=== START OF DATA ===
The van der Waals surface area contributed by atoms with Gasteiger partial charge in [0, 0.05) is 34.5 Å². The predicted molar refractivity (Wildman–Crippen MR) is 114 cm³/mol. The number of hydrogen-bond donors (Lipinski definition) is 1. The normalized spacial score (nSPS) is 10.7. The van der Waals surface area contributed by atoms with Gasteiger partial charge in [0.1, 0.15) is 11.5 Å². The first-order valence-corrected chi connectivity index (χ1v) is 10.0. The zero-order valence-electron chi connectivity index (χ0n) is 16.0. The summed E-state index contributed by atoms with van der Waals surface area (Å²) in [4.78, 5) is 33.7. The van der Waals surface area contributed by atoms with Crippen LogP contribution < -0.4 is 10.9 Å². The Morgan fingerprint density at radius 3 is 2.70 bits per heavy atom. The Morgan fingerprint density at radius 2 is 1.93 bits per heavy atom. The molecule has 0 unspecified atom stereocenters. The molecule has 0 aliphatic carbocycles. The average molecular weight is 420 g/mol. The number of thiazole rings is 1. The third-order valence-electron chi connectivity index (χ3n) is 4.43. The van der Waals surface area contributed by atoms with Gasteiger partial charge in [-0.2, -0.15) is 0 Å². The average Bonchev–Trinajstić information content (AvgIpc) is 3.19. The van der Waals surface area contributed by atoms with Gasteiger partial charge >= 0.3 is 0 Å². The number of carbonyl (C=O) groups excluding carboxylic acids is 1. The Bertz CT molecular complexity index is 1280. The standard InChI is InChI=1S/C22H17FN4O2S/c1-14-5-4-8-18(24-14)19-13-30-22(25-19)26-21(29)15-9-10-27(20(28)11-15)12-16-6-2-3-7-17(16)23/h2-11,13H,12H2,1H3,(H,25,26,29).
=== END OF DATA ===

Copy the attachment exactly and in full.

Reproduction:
The van der Waals surface area contributed by atoms with Gasteiger partial charge in [0, 0.05) is 34.5 Å². The predicted molar refractivity (Wildman–Crippen MR) is 114 cm³/mol. The number of hydrogen-bond donors (Lipinski definition) is 1. The normalized spacial score (nSPS) is 10.7. The van der Waals surface area contributed by atoms with Gasteiger partial charge in [0.1, 0.15) is 11.5 Å². The first-order valence-corrected chi connectivity index (χ1v) is 10.0. The zero-order valence-electron chi connectivity index (χ0n) is 16.0. The summed E-state index contributed by atoms with van der Waals surface area (Å²) in [4.78, 5) is 33.7. The van der Waals surface area contributed by atoms with Crippen LogP contribution < -0.4 is 10.9 Å². The Morgan fingerprint density at radius 3 is 2.70 bits per heavy atom. The Morgan fingerprint density at radius 2 is 1.93 bits per heavy atom. The molecule has 0 unspecified atom stereocenters. The molecule has 0 aliphatic carbocycles. The average molecular weight is 420 g/mol. The number of thiazole rings is 1. The third-order valence-electron chi connectivity index (χ3n) is 4.43. The van der Waals surface area contributed by atoms with Gasteiger partial charge in [-0.2, -0.15) is 0 Å². The average Bonchev–Trinajstić information content (AvgIpc) is 3.19. The van der Waals surface area contributed by atoms with Gasteiger partial charge >= 0.3 is 0 Å². The number of carbonyl (C=O) groups excluding carboxylic acids is 1. The Bertz CT molecular complexity index is 1280. The standard InChI is InChI=1S/C22H17FN4O2S/c1-14-5-4-8-18(24-14)19-13-30-22(25-19)26-21(29)15-9-10-27(20(28)11-15)12-16-6-2-3-7-17(16)23/h2-11,13H,12H2,1H3,(H,25,26,29).